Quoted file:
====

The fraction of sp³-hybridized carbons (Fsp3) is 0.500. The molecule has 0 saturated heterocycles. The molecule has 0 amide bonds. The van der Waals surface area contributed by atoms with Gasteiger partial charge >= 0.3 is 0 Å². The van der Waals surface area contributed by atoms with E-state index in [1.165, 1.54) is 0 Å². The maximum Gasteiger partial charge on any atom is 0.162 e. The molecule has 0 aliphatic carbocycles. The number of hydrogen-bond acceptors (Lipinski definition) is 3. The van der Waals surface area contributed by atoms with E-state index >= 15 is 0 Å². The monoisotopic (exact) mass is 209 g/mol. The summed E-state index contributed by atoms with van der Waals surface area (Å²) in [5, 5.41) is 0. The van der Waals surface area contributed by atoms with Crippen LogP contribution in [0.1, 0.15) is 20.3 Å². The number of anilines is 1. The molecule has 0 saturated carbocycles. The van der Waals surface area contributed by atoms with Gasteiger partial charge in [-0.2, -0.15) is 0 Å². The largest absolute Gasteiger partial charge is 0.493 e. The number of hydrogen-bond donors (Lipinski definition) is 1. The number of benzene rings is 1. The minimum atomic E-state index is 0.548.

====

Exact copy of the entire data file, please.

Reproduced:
The fraction of sp³-hybridized carbons (Fsp3) is 0.500. The molecule has 0 saturated heterocycles. The molecule has 0 amide bonds. The van der Waals surface area contributed by atoms with Gasteiger partial charge >= 0.3 is 0 Å². The van der Waals surface area contributed by atoms with E-state index in [1.165, 1.54) is 0 Å². The maximum Gasteiger partial charge on any atom is 0.162 e. The molecule has 0 aliphatic carbocycles. The number of hydrogen-bond acceptors (Lipinski definition) is 3. The van der Waals surface area contributed by atoms with E-state index >= 15 is 0 Å². The monoisotopic (exact) mass is 209 g/mol. The summed E-state index contributed by atoms with van der Waals surface area (Å²) in [5, 5.41) is 0. The van der Waals surface area contributed by atoms with Crippen LogP contribution in [0.1, 0.15) is 20.3 Å². The number of anilines is 1. The molecule has 0 saturated carbocycles. The van der Waals surface area contributed by atoms with Gasteiger partial charge in [-0.2, -0.15) is 0 Å². The largest absolute Gasteiger partial charge is 0.493 e. The number of hydrogen-bond donors (Lipinski definition) is 1. The number of benzene rings is 1. The minimum atomic E-state index is 0.548.